Liverpool manager Jurgen Klopp admits it may be difficult for Virgil Van Dijk to forget what happened to him on his last visit to Goodison Park for a Merseyside derby.
Just over 13 months ago the Holland captain lasted just 11 minutes before a challenge that went unpunished by Everton goalkeeper Jordan Pickford ruptured the anterior cruciate ligament in his right knee and prematurely ended his season in mid-October.
The Dutchman returned to full fitness in time to start this season and while he may not be back to his imperious best Klopp does not feel that form is too far away.
But as the centre-back prepares to re-enter the white-hot atmosphere of a derby on enemy territory again Klopp accepts it is only natural for the player to have some flashbacks.
"We are human beings so it is probably difficult to forget and ignore something like that of course, but the situation was a situation that can always happen in football," said the Liverpool manager.
"It is a situation which should not happen in football. It doesn't happen very often, I can't remember since then it happening in one game.
"It is unlucky when a player gets injured like that. It should have been dealt with differently but that's not important any more.
"But Virgil is very experienced and he has now these kind of situations constantly since he was back where he has always dealt with all these kind of things, where he has to be completely free of all things he could have in his mind because of one issue in the past.
"So yeah, it might be more different because it is the same place but apart from that it is just a football game."
The focus is all on the other side of Stanley Park where former Liverpool boss Rafael Benitez heads into his first derby as Everton manager on the back of seven matches without a win.
Klopp, however, is keen to portray the game as just another fixture.
"There are special things around derbies but first and foremost it is a football game," he added.
"We know what our supporters want and we try to fulfil their dreams and wishes."Derby games are more in focus but from our point it is a football game which we have to approach like a normal one.
"There are three points at stake and we will try to get them. It is nothing to do with the special situation of their coach.
"The other thing (on unhappy fans) is nothing new in football.
"I watched the Brentford v Everton game but switched off at the final whistle so not exactly sure what happened but these things happen when you don't exactly have the right results."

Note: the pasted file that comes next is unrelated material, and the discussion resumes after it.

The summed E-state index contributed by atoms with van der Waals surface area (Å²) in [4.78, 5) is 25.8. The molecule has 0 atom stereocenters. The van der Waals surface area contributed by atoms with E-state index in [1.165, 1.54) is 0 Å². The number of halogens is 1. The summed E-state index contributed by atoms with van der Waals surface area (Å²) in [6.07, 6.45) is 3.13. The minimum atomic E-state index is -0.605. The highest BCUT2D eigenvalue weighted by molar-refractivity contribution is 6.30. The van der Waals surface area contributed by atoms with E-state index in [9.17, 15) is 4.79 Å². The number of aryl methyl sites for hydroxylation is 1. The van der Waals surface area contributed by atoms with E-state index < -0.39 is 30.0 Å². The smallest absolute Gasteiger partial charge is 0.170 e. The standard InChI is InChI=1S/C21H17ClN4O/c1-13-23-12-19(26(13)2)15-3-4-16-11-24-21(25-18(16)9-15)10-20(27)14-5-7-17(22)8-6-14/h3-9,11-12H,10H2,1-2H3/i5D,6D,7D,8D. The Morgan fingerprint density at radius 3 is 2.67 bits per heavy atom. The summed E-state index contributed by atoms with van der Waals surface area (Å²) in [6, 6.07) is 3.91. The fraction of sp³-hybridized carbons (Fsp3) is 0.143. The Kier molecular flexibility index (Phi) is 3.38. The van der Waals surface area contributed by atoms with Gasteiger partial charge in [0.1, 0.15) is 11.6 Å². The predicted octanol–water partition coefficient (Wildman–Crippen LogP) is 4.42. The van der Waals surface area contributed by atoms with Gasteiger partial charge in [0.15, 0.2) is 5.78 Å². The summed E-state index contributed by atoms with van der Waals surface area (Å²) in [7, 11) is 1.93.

Their fractious 2-2 draw in October 2020 saw Klopp also lose midfielder Thiago Alcantara to a knee injury for almost three months after Richarlison was red-carded for an over-the-top-challenge.
Asked about the need to keep a cool head he added: "It was long ago.
"It is always important in football. We play football. We are still an emotional team but you have to use the emotion in the right way and that's the plan."
Rafael Benitez sees Wednesday's 239th Merseyside derby as an opportunity to "put things right" after his side's recent poor run.
"With Newcastle, Chelsea - even with Valencia in the past - I've played against Liverpool. Now it's Everton and this time it is different," he said.
"It will be an opportunity for us to change things. It's a massive game for us.
"We have a bad time now and we need to start winning but the derby is always an opportunity to put things right.
"A derby is always special in every country but I live in the city so the passion is massive and really important for everyone.
"That's why I want to win and do well because for us as a club, it's important to bring back the confidence and use an opportunity to change things for the rest of the season.
"If we get three points it could be a massive change in our season."
Fans voiced their displeasure after Sunday's defeat at Brentford and there is a real risk of the early-season fear being realised of Goodison Park turning against Benitez should things go badly against Liverpool.
However, the Everton manager has stressed the importance of getting behind the side.
"Obviously at the beginning we were really happy, now we are frustrated," he added.
"As a manager you want to win and do well. It's a challenge for me and I can understand the frustration from fans.
"It's been some years we are not improving at the level we deserve and that is why the fans are feeling as they are at the moment.
"I think the fans are intelligent and know we need them.
"You can complain when players are not playing well or tactics are not working but at the same time they cannot complain about the effort.
"It's a derby, I'm sure they will be behind the team."